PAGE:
Taiwan is also significant for economic and social reasons. Whilst the importance of the China trade for many states has been often overstated–mostly in everlasting anticipation of future profits and markets–China’s major trading partners in fact typically do almost as much business, or even more, by value, with Taiwan. (7) Moreover, the Taiwanese port of Kaohsiung is one of a small number of regional hub ports to that increasingly dominate seaborne trade in Asia. (8) Finally, the Taiwanese people are well educated, with very strong social as well as commercial links to the outside world.

A third reason why Taiwan might be considered important is the political symbolism involved in the Taiwan question. Aside from ethical concerns, a failure by the United States to support Taiwan in a crisis situation with China would symbolize willingness to defer to China in regional matters, amounting to a reordering of greatpower influence in East Asia. More importantly in the immediate term, such a failure would demonstrate to Japan, South Korea, and Australia that Washington is an unreliable ally, and to the Southeast Asians that it is an unreliable protector-stabilizer in the western Pacific. The problem would be most acute for Japan, but even the Koreans, who follow a generally pro-Beijing line over Taiwan, would most likely view American reluctance in a Taiwan Strait conflict as demonstrating U.S. unreliability as a protector. Moreover, the reputation of the United States would suffer the world over, which in turn would adversely affect the working of so-called general deterrence in other conflict-pron e regions. (9)

Finally, and most importantly, Taiwan matters strategically. A war over Taiwan would affect all states in the region and many beyond. Even in the absence of conflict, however, Taiwan is taking on increased relevance to the shape of the emerging post-Cold War era. All states that rely upon either Asian sea-lanes or continued U.S. presence in support of strategic order (thus avoiding Chinese regional hegemony) have important interests at stake in the future of Taiwan, even if some do not admit it. This is not an argument that Taiwan represents some magic strategic key to control East Asia. But a change in its geopolitical status, even a peaceful one, in favour of the mainland may be enough to alter the region’s correlation of forces, thereby damaging the regional stability underwritten by the United States.


China’s push into regional seas provides the strategic context for the increased profile of Taiwan in East Asia. This maritime expansion is taking economic, territorial, and strategic forms. Economically, the coastal cities and provinces dominate the new Chinese economy, providing windows to international markets. There has been a heavy emphasis upon the role of marine industries for continued economic growth; these industries already employ over four million people. According to its marine policy white paper of May 1998, China must “take exploitation and protection of the ocean as a long-term strategic task before it can achieve the sustainable development of its national economy.” (10) Amongst the most important of those industries are shipping, shipbuilding, fishing, and offshore oil and gas exploration and exploitation.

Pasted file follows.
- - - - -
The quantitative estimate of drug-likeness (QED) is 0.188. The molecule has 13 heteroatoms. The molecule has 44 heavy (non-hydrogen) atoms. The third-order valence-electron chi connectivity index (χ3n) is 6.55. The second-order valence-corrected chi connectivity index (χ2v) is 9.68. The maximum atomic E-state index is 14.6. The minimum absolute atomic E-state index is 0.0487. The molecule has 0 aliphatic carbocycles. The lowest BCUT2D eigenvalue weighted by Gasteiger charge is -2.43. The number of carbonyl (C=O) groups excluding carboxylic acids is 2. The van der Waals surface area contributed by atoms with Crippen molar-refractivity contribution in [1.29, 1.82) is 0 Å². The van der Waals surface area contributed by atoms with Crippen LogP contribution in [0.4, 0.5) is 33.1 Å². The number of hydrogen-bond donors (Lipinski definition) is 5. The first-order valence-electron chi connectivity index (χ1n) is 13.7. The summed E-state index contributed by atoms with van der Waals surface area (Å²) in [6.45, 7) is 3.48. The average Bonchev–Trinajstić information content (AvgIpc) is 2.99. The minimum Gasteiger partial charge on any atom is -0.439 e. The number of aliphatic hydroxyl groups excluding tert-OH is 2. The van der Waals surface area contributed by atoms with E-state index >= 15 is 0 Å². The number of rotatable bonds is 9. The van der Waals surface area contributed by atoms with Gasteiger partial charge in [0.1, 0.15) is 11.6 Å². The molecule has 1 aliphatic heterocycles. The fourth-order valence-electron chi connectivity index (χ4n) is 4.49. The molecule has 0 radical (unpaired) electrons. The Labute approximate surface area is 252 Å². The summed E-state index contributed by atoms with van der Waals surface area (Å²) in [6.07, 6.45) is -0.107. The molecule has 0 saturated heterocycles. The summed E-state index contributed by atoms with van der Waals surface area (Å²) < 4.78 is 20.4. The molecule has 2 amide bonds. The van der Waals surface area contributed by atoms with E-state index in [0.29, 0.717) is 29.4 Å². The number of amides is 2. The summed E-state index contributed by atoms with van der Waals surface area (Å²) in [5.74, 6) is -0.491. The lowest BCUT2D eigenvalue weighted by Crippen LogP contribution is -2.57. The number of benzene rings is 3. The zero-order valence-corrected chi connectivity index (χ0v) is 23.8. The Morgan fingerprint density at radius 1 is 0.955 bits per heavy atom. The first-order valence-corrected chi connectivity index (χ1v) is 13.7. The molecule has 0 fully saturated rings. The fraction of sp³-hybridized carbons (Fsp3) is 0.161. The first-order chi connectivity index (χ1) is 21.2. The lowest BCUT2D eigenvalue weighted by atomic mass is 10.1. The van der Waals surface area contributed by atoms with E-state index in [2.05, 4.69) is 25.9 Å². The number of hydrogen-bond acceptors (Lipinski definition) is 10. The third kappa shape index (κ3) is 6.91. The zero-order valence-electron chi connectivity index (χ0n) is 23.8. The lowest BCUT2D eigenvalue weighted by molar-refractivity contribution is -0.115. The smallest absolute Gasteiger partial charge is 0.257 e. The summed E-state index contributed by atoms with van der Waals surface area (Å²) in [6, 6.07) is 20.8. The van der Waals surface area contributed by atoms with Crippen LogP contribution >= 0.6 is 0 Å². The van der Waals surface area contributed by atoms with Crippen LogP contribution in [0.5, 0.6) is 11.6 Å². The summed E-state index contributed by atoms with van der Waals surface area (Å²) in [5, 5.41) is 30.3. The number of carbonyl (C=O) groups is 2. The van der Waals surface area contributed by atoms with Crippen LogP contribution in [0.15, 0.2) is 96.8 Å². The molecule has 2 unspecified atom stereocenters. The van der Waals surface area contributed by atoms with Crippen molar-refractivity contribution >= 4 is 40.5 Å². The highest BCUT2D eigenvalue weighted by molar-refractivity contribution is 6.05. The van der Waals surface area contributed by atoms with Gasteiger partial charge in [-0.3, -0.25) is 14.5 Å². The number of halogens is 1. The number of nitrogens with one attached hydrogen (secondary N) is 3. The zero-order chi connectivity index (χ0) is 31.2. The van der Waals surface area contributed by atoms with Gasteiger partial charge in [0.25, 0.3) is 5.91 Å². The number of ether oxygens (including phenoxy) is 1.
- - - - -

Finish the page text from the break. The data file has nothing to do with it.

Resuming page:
Offshore oil production alone was forecast by Western sources to account for 7 percent of the national total in 2000, up from only 0.9 percent in 1990. (11) The value of marine industry production has increased 20 percent per annum since 1990, according to a Chinese report, accounting for 4 percent of gross domestic product in both 1996 and 1997, with a targeted increase to 5 percent of GDP sought for 2000 (for which results are not yet available). Beijing aims to double that figure over the next decade, so that marine industry production will account for 10 percent of GDP by 2010, an ambitious goal that will require the annual growth rate of China’s marine economy to continue to exceed the expected high growth rate of GDP. (12)

To fulfil such ambitious production goals, China has placed considerable importance on utilizing the resources of the South China Sea, especially potential oil and gas reserves, thus linking those resources to national economic development. (13) Oil is a strategic resource of which China has been a net importer since 1993, increasing both the salience of China’s territorial claims in the South and East China Seas and the importance of the sea lines of communication that connect the Chinese economy to the oilfields of the Persian Gulf. Disputes over territorial features in the South China Sea, including Chinese occupation of the Paracel Islands and some features (some mere rocky outcrops, not always visible above water) of the Spratly Islands, fuel concerns over China’s intentions and ability to project influence throughout Southeast Asia, whilst the Senkaku (Diaoyu) Islands dispute continues to sour Sino-Japanese relations. Protection of its economic interests and pursuit of its contested territorial claims h ave nevertheless provided China with rationales for a concerted expansion of its maritime strategic force structure.